“My hands are of your colour;
but I shame to wear a heart so white”
– Shakespeare: Macbeth
This is the quote that gives Corazón tan blanco its title, and references to Shakespeare and, in particular, to Macbeth, abound in throughout the novel.
Corazón tan blanco tells the story of Juan Ranz, an interpreter who has just married Luisa, another interpreter. Since the beginning of their marriage, he has been possessed by a feeling of impending doom, he can’t quite put his finger on it, but it’s deeply connected to a question his father asks him on his wedding day:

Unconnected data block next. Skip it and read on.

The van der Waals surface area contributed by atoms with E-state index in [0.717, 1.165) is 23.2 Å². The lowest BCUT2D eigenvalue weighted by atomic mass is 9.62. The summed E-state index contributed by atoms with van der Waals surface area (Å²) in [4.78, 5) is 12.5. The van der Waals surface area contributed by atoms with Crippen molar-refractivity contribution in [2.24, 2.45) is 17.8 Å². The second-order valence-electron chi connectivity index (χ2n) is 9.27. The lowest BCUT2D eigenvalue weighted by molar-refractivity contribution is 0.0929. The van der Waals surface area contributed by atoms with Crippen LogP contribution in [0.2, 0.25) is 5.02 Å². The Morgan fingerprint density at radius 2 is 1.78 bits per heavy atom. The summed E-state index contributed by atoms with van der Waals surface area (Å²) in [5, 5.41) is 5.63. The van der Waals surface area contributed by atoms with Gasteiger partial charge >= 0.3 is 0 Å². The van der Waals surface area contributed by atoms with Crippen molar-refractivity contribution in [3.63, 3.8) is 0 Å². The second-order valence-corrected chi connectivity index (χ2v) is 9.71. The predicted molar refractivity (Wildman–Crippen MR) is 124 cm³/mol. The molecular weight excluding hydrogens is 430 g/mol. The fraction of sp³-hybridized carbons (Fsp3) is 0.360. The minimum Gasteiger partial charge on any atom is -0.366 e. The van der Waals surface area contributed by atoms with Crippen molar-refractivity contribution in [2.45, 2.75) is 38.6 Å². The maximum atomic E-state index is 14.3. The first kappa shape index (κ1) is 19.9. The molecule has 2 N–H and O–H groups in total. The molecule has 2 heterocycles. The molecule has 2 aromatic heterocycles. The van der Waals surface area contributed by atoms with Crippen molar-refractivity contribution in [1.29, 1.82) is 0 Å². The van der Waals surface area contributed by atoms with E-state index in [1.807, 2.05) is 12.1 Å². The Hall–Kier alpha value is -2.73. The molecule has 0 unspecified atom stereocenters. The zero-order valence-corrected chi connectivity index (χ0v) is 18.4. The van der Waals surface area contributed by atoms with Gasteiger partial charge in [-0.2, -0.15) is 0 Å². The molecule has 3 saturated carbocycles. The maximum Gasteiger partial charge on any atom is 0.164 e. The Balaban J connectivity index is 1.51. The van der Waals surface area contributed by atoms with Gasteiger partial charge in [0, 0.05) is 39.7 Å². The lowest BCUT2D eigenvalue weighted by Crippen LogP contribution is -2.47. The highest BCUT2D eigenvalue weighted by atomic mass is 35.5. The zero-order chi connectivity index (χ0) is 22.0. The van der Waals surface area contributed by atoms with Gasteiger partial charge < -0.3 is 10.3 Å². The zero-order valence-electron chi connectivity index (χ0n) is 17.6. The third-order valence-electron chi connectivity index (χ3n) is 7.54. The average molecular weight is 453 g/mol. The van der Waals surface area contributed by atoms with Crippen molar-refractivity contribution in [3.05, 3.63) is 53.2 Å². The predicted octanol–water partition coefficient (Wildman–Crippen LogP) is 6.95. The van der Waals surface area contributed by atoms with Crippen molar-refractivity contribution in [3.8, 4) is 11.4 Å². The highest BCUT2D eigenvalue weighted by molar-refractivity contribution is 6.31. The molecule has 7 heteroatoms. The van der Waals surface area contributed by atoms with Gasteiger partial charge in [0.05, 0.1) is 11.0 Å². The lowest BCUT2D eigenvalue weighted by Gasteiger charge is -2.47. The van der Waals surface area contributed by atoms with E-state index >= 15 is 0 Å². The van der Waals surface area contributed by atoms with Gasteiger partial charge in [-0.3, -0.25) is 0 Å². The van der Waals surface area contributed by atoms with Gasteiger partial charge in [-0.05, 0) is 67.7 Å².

“And what now?”
And even though he didn’t want to learn this fact, he realises that his father’s first wife – Juan’s aunt, because his father later married her sister – killed herself shortly after their honeymoon. And, digging even deeper, he finds out that there was a third woman, his father’s actual first wife, a Cuban to whom he was married during a brief stint of living there.